EatPlayGrow™ consists of a series of 11 healthy lifestyle lessons that are geared toward children under the age of six. It incorporates hands-on educational lessons along with storytelling, music, art-making and movement to teach young children and their families the importance of living a healthy lifestyle. The program focuses on nutrition, physical activity, and the importance of sleep to healthy development. It provides follow-up tools for parents to help them discuss the lessons and assist them in adapting that information into their home settings. The curriculum (available in English and Spanish) includes:

My Five Senses; GO, SLOW, WHOA; Fabulous Fruits; Move to the Beat; Energy Balance; I Love my Veggies; Perfect PortionDem Bones; Healthy Beverages; Smart Sleep; and Family Meal

Curriculum details can be found at:  www.eatplaygrow.org. The website also has video clips of activities and demonstrations for each of the 11 lessons, plus much more. You need to create your own password to access the site. Anyone can use the free curriculum and resources without officially participating in the ICfL-sponsored program.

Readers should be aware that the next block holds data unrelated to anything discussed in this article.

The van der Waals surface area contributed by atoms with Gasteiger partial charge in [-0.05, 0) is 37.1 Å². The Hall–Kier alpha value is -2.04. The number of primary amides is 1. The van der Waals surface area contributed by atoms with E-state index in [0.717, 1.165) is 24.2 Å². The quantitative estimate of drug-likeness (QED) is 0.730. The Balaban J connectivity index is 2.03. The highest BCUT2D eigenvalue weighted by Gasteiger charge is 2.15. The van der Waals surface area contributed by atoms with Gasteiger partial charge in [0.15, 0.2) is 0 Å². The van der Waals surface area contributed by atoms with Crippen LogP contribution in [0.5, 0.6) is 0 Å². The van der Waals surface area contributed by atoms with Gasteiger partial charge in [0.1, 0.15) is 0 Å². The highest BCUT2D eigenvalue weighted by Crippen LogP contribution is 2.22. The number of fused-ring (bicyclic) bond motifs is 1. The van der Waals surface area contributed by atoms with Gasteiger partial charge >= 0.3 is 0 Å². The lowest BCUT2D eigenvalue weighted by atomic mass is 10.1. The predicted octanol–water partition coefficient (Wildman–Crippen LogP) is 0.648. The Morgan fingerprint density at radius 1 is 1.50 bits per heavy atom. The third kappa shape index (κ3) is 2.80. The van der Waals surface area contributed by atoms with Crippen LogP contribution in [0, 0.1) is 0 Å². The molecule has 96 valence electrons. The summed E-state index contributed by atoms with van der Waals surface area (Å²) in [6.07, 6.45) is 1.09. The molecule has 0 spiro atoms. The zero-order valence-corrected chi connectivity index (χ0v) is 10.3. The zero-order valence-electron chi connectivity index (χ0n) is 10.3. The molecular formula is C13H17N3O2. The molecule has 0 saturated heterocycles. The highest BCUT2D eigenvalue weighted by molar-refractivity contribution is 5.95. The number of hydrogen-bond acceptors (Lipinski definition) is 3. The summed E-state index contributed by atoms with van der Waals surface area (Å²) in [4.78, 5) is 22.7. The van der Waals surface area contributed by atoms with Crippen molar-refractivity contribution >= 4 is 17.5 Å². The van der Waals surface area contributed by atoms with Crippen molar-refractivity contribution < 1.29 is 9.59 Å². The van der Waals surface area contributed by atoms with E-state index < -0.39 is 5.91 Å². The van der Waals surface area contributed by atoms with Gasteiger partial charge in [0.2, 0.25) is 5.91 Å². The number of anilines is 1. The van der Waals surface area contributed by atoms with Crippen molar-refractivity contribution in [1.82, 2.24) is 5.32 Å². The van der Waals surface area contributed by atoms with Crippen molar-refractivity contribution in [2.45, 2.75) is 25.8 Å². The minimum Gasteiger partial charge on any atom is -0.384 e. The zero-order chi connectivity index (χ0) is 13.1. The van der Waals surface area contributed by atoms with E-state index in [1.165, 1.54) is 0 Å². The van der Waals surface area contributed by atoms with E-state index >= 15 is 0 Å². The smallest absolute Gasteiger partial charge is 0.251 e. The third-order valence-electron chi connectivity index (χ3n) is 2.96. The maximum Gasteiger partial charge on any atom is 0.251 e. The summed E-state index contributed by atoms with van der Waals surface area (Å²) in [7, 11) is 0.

Idaho libraries are required to partner with a community organization, business, or agency to help garner more support for the program on the local level. Libraries are also encouraged to share information with families from the High Five Idaho Children’s Health Collaborative, http://highfiveidaho.org/.  ICfL will supply books and handouts for parents to take home so they can immediately put into practice the lessons learned, and ensure that consistent evaluations are completed in a timely manner.

“Six Skills” Activity Sheets

Take-home activity sheets that reinforce each of the Six Early Literacy skills. Use for enhanced storytimes, literacy stations, Tubby Buddy boxes, and parent workshops.